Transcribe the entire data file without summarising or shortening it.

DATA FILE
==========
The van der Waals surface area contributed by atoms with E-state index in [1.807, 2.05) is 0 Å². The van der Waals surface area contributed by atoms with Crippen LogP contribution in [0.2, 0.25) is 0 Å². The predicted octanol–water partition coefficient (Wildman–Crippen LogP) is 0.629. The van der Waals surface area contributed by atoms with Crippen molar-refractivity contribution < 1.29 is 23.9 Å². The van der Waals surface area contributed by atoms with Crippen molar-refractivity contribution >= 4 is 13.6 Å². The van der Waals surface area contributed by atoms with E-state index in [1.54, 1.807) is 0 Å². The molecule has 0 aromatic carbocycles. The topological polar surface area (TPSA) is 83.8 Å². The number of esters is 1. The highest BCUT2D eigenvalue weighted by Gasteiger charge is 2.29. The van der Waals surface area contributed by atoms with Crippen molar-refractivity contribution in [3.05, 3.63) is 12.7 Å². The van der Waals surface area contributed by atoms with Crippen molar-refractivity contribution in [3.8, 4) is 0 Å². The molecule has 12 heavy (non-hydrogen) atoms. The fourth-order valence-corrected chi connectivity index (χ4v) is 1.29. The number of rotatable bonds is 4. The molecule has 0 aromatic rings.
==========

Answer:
The van der Waals surface area contributed by atoms with E-state index in [1.807, 2.05) is 0 Å². The van der Waals surface area contributed by atoms with Crippen LogP contribution in [0.2, 0.25) is 0 Å². The predicted octanol–water partition coefficient (Wildman–Crippen LogP) is 0.629. The van der Waals surface area contributed by atoms with Crippen molar-refractivity contribution < 1.29 is 23.9 Å². The van der Waals surface area contributed by atoms with Crippen molar-refractivity contribution >= 4 is 13.6 Å². The van der Waals surface area contributed by atoms with E-state index in [1.54, 1.807) is 0 Å². The molecule has 0 aromatic carbocycles. The topological polar surface area (TPSA) is 83.8 Å². The number of esters is 1. The highest BCUT2D eigenvalue weighted by Gasteiger charge is 2.29. The van der Waals surface area contributed by atoms with Crippen molar-refractivity contribution in [3.05, 3.63) is 12.7 Å². The van der Waals surface area contributed by atoms with Crippen molar-refractivity contribution in [3.8, 4) is 0 Å². The molecule has 12 heavy (non-hydrogen) atoms. The fourth-order valence-corrected chi connectivity index (χ4v) is 1.29. The number of rotatable bonds is 4. The molecule has 0 aromatic rings.